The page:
Tuesday, 14 August 2012

I'm a horrible person (or prone to needlessly melodramatic blog titles)

I'm also out of knob gags and innuendo. Last time I tried writing one of those 'writing and naughty bits' posts, it got far too dark and tragic. But I used to write serious blog posts and people seemed to read those too, so here's one that's hopefully on the spectrum somewhere between knob gags and dark tragedy...

A friend of mine released an album last week (his sixth). You should check it out, it's really good. Mind you, if you pay any attention to me on Facebook or Twitter, I've probably already stuffed it down your throat at least once. I get quite enthusiastic about new music by musicians I really like, doubly so when they're my mates.

The thing is, I have pretty much exactly the opposite response when it comes to books by my friends. I know a fair number of writers these days. Seldom does a week go by without some new release by one of them. But I'm actually afraid to buy them (and even when - as most of the time - I can't afford to buy, this goes for checking out samples, asking for a review copy/offering a review, grabbing things on free days etc.).

Why afraid? Because of two things: first, I really don't handle not liking my friends' work very well. I've been known to avoid people for weeks because they wanted my opinion on something I didn't enjoy. It's bad enough that there are a handful of books by friends that I've read and not liked, and the friends in question don't even know that I read them (because I haven't had the nerve to say so yet - and no, I'm not naming names here, obviously).

The second thing is that, over the last year and a half or so, I've noticed myself becoming really picky about prose fiction. It's a byproduct of learning the craft, I think, but being quite a rules-based thinker, I've become hypersensitive to violations in the 'rules' of writing (or at least, the ones I understand. I'm a fascist ninja for point of view errors, but I wouldn't know passive voice if I was hit in the face by it).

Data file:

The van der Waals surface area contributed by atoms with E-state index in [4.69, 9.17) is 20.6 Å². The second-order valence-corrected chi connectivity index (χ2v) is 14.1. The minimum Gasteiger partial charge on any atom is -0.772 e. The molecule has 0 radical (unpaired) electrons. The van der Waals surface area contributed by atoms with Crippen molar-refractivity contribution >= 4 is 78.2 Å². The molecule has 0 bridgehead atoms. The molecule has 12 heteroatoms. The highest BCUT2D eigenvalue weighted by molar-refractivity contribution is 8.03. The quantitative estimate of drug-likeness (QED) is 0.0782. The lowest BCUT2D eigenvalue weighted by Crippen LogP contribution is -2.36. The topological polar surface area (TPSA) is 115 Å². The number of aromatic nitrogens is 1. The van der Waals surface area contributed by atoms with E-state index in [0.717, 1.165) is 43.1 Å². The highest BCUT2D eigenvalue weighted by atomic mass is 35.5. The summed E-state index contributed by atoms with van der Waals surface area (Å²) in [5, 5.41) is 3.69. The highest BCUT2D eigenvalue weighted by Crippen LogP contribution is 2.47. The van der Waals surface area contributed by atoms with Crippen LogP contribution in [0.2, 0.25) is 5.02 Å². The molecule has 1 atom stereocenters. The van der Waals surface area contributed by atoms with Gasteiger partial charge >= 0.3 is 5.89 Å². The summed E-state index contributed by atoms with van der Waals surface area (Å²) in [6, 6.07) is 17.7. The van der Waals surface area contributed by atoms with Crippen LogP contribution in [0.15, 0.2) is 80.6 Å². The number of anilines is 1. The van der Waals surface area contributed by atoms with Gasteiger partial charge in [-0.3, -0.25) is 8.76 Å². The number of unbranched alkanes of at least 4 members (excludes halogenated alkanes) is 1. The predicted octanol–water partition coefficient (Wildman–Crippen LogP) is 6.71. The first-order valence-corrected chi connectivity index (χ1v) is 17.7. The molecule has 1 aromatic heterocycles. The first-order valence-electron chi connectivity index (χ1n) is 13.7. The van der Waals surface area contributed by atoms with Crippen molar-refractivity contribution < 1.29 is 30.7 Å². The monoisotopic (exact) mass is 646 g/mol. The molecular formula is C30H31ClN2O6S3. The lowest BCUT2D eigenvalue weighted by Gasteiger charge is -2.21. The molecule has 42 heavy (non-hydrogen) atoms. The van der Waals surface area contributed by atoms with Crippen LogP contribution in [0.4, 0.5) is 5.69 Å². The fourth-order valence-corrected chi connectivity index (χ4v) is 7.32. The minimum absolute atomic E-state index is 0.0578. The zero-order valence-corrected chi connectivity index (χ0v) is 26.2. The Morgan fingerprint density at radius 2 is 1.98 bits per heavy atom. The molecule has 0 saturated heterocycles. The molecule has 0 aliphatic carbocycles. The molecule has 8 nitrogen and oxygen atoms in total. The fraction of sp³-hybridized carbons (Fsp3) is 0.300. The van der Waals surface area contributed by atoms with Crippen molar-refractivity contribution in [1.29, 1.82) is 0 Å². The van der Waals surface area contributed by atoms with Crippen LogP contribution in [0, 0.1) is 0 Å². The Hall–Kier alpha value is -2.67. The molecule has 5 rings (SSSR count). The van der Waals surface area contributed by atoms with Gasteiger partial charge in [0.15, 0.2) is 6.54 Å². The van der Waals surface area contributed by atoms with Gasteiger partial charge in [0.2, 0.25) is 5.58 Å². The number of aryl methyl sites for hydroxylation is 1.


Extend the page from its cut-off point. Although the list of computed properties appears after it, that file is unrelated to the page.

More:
I don't know why I don't have the same problem with music. Over the last half-year or so, I've been working quite hard at learning and understanding the craft of song-writing too (without wanting to get anyone excited, I may be putting out an EP sometime soon, if I can stay on top of my thesis). But everything I learn about songwriting enhances the experience of listening to music. It makes me notice new things that are being done well in music I might otherwise have disliked.

Maybe it's that I've learned writing in terms of 'don'ts', but I've learned songwriting by listening to music I love and following through how it works structurally. So I've learned to notice bad writing, but good music (I still sometimes get the vertiginous feeling of not knowing whether what I've written is good or just okay).

Anyway, the point I'm making is that this makes it quite difficult for me to support other authors in any concrete way. Rules-hypersensitivity would make (and on rare occasions has made) me a good beta reader, but I don't have the technical expertise to be an editor and laden down with a thesis, I'm pretty much unavailable for anything more than short pieces of beta reading.

So, uh, sorry, I guess. Hopefully once I've had some success of my own, I'll stop feeling so insecure and I'll be able to overcome this problem (although it's also possible that I'll go the other way, and stop being able to listen to my friends' music 0.0). If you can think of anything I can do, generally, to support other authors without having to, y'know, read their books, I'm all ears.

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